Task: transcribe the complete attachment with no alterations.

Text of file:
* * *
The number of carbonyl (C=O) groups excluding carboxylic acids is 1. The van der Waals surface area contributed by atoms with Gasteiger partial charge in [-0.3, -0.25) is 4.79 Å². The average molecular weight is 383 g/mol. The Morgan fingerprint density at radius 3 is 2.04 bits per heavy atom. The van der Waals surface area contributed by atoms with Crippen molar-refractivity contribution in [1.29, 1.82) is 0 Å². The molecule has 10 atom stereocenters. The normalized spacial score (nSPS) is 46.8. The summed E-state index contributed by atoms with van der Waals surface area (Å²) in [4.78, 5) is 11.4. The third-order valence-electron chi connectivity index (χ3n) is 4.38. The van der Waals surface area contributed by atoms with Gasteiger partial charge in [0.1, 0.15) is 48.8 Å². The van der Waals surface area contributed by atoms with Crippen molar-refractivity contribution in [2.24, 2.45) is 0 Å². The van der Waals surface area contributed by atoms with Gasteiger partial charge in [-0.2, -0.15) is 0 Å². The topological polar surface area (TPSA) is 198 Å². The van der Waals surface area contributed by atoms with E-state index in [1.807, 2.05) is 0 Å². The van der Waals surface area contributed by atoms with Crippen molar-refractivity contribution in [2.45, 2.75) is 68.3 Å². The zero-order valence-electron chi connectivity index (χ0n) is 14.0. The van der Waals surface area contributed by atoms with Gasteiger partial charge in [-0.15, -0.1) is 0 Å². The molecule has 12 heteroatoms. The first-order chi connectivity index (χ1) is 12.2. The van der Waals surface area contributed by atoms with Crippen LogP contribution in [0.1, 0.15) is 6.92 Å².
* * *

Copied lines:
The number of carbonyl (C=O) groups excluding carboxylic acids is 1. The van der Waals surface area contributed by atoms with Gasteiger partial charge in [-0.3, -0.25) is 4.79 Å². The average molecular weight is 383 g/mol. The Morgan fingerprint density at radius 3 is 2.04 bits per heavy atom. The van der Waals surface area contributed by atoms with Crippen molar-refractivity contribution in [1.29, 1.82) is 0 Å². The molecule has 10 atom stereocenters. The normalized spacial score (nSPS) is 46.8. The summed E-state index contributed by atoms with van der Waals surface area (Å²) in [4.78, 5) is 11.4. The third-order valence-electron chi connectivity index (χ3n) is 4.38. The van der Waals surface area contributed by atoms with Gasteiger partial charge in [0.1, 0.15) is 48.8 Å². The van der Waals surface area contributed by atoms with Crippen molar-refractivity contribution in [2.24, 2.45) is 0 Å². The van der Waals surface area contributed by atoms with Gasteiger partial charge in [-0.2, -0.15) is 0 Å². The topological polar surface area (TPSA) is 198 Å². The van der Waals surface area contributed by atoms with E-state index in [1.807, 2.05) is 0 Å². The van der Waals surface area contributed by atoms with Crippen molar-refractivity contribution in [2.45, 2.75) is 68.3 Å². The zero-order valence-electron chi connectivity index (χ0n) is 14.0. The van der Waals surface area contributed by atoms with Gasteiger partial charge in [-0.15, -0.1) is 0 Å². The molecule has 12 heteroatoms. The first-order chi connectivity index (χ1) is 12.2. The van der Waals surface area contributed by atoms with Crippen LogP contribution in [0.1, 0.15) is 6.92 Å².